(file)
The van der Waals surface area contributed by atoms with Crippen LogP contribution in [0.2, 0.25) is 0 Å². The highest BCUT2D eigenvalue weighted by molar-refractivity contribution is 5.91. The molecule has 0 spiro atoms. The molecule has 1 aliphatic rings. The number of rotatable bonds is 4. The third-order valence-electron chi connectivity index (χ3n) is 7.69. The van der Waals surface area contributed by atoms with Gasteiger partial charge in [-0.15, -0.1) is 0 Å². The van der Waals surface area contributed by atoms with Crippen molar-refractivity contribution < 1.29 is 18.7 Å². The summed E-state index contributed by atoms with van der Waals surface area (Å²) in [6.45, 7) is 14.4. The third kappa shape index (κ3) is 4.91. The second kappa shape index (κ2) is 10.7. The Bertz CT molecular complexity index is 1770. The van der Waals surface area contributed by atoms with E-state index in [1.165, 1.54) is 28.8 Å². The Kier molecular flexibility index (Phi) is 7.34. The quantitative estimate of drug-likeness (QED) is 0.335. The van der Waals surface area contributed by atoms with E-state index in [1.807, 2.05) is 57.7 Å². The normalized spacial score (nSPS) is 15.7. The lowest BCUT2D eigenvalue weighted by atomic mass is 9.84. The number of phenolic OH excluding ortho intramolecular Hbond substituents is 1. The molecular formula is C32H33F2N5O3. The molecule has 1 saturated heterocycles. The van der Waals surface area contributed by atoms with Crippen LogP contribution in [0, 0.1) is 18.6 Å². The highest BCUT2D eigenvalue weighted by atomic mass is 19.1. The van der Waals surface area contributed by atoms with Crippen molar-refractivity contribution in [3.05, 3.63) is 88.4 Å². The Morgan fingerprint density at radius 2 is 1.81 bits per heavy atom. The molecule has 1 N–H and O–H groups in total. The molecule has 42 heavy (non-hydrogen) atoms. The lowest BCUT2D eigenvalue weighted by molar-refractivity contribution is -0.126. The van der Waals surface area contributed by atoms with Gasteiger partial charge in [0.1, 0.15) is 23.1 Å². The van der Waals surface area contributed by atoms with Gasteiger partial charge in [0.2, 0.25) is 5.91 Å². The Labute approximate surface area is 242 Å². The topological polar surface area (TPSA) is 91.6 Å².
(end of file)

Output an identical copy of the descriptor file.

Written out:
The van der Waals surface area contributed by atoms with Crippen LogP contribution in [0.2, 0.25) is 0 Å². The highest BCUT2D eigenvalue weighted by molar-refractivity contribution is 5.91. The molecule has 0 spiro atoms. The molecule has 1 aliphatic rings. The number of rotatable bonds is 4. The third-order valence-electron chi connectivity index (χ3n) is 7.69. The van der Waals surface area contributed by atoms with Gasteiger partial charge in [-0.15, -0.1) is 0 Å². The van der Waals surface area contributed by atoms with Crippen molar-refractivity contribution < 1.29 is 18.7 Å². The summed E-state index contributed by atoms with van der Waals surface area (Å²) in [6.45, 7) is 14.4. The third kappa shape index (κ3) is 4.91. The second kappa shape index (κ2) is 10.7. The Bertz CT molecular complexity index is 1770. The van der Waals surface area contributed by atoms with E-state index in [1.165, 1.54) is 28.8 Å². The Kier molecular flexibility index (Phi) is 7.34. The quantitative estimate of drug-likeness (QED) is 0.335. The van der Waals surface area contributed by atoms with E-state index in [1.807, 2.05) is 57.7 Å². The normalized spacial score (nSPS) is 15.7. The lowest BCUT2D eigenvalue weighted by atomic mass is 9.84. The number of phenolic OH excluding ortho intramolecular Hbond substituents is 1. The molecular formula is C32H33F2N5O3. The molecule has 1 saturated heterocycles. The van der Waals surface area contributed by atoms with Crippen LogP contribution in [0, 0.1) is 18.6 Å². The highest BCUT2D eigenvalue weighted by atomic mass is 19.1. The van der Waals surface area contributed by atoms with Crippen molar-refractivity contribution in [3.05, 3.63) is 88.4 Å². The Morgan fingerprint density at radius 2 is 1.81 bits per heavy atom. The molecule has 1 N–H and O–H groups in total. The molecule has 42 heavy (non-hydrogen) atoms. The lowest BCUT2D eigenvalue weighted by molar-refractivity contribution is -0.126. The van der Waals surface area contributed by atoms with Gasteiger partial charge in [0.1, 0.15) is 23.1 Å². The van der Waals surface area contributed by atoms with Gasteiger partial charge in [0.2, 0.25) is 5.91 Å². The Labute approximate surface area is 242 Å². The topological polar surface area (TPSA) is 91.6 Å².